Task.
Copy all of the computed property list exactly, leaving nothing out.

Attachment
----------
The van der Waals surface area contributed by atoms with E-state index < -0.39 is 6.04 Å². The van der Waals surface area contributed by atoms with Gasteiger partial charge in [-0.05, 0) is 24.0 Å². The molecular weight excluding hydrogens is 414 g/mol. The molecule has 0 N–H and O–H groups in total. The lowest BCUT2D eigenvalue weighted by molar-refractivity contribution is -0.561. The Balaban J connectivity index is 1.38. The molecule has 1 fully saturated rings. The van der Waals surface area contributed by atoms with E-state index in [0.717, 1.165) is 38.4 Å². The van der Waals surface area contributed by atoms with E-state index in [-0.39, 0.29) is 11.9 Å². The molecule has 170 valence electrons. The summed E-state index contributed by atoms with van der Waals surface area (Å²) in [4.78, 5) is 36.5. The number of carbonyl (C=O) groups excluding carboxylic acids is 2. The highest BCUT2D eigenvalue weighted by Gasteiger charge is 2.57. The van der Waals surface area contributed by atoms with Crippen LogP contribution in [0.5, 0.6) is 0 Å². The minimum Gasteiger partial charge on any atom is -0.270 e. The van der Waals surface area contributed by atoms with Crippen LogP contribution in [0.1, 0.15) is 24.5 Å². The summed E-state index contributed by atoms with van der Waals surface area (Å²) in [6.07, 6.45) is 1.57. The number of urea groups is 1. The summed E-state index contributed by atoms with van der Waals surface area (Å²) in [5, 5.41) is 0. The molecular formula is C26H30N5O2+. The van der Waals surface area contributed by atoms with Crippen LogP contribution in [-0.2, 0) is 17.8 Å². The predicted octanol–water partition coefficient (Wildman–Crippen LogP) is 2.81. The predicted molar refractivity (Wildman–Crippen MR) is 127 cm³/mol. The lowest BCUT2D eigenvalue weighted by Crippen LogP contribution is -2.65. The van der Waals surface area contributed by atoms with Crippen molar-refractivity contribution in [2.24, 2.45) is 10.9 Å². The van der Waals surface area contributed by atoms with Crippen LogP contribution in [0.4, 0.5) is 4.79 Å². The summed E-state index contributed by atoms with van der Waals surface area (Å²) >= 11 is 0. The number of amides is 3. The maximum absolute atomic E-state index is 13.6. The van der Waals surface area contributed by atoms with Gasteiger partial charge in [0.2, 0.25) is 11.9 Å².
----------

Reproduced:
The van der Waals surface area contributed by atoms with E-state index < -0.39 is 6.04 Å². The van der Waals surface area contributed by atoms with Gasteiger partial charge in [-0.05, 0) is 24.0 Å². The molecular weight excluding hydrogens is 414 g/mol. The molecule has 0 N–H and O–H groups in total. The lowest BCUT2D eigenvalue weighted by molar-refractivity contribution is -0.561. The Balaban J connectivity index is 1.38. The molecule has 1 fully saturated rings. The van der Waals surface area contributed by atoms with E-state index in [0.717, 1.165) is 38.4 Å². The van der Waals surface area contributed by atoms with E-state index in [-0.39, 0.29) is 11.9 Å². The molecule has 170 valence electrons. The summed E-state index contributed by atoms with van der Waals surface area (Å²) in [4.78, 5) is 36.5. The number of carbonyl (C=O) groups excluding carboxylic acids is 2. The highest BCUT2D eigenvalue weighted by Gasteiger charge is 2.57. The van der Waals surface area contributed by atoms with Crippen LogP contribution in [0.5, 0.6) is 0 Å². The minimum Gasteiger partial charge on any atom is -0.270 e. The van der Waals surface area contributed by atoms with Crippen LogP contribution in [0.1, 0.15) is 24.5 Å². The summed E-state index contributed by atoms with van der Waals surface area (Å²) in [6.07, 6.45) is 1.57. The number of urea groups is 1. The summed E-state index contributed by atoms with van der Waals surface area (Å²) in [5, 5.41) is 0. The molecular formula is C26H30N5O2+. The van der Waals surface area contributed by atoms with Crippen LogP contribution in [-0.2, 0) is 17.8 Å². The predicted octanol–water partition coefficient (Wildman–Crippen LogP) is 2.81. The predicted molar refractivity (Wildman–Crippen MR) is 127 cm³/mol. The lowest BCUT2D eigenvalue weighted by Crippen LogP contribution is -2.65. The van der Waals surface area contributed by atoms with Crippen molar-refractivity contribution in [2.24, 2.45) is 10.9 Å². The van der Waals surface area contributed by atoms with Crippen LogP contribution in [0.4, 0.5) is 4.79 Å². The summed E-state index contributed by atoms with van der Waals surface area (Å²) >= 11 is 0. The number of amides is 3. The maximum absolute atomic E-state index is 13.6. The van der Waals surface area contributed by atoms with Gasteiger partial charge in [0.2, 0.25) is 11.9 Å².